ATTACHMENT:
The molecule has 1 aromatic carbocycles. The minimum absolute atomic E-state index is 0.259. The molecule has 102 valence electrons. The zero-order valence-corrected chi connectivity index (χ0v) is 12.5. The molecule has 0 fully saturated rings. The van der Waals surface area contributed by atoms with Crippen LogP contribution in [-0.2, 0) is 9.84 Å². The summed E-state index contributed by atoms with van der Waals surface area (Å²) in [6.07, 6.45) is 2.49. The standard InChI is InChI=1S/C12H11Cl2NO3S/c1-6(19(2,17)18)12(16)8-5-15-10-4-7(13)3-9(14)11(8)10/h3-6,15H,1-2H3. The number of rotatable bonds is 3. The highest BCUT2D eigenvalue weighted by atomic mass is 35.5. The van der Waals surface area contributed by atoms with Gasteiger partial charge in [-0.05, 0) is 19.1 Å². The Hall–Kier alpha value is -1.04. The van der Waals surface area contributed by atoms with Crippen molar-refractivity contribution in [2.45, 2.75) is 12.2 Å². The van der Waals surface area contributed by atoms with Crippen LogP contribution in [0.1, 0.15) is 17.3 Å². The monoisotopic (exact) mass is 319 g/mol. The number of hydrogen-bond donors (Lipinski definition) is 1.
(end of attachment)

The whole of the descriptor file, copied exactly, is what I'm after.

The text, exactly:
The molecule has 1 aromatic carbocycles. The minimum absolute atomic E-state index is 0.259. The molecule has 102 valence electrons. The zero-order valence-corrected chi connectivity index (χ0v) is 12.5. The molecule has 0 fully saturated rings. The van der Waals surface area contributed by atoms with Crippen LogP contribution in [-0.2, 0) is 9.84 Å². The summed E-state index contributed by atoms with van der Waals surface area (Å²) in [6.07, 6.45) is 2.49. The standard InChI is InChI=1S/C12H11Cl2NO3S/c1-6(19(2,17)18)12(16)8-5-15-10-4-7(13)3-9(14)11(8)10/h3-6,15H,1-2H3. The number of rotatable bonds is 3. The highest BCUT2D eigenvalue weighted by atomic mass is 35.5. The van der Waals surface area contributed by atoms with Gasteiger partial charge in [-0.05, 0) is 19.1 Å². The Hall–Kier alpha value is -1.04. The van der Waals surface area contributed by atoms with Crippen molar-refractivity contribution in [2.45, 2.75) is 12.2 Å². The van der Waals surface area contributed by atoms with Crippen LogP contribution in [0.1, 0.15) is 17.3 Å². The monoisotopic (exact) mass is 319 g/mol. The number of hydrogen-bond donors (Lipinski definition) is 1.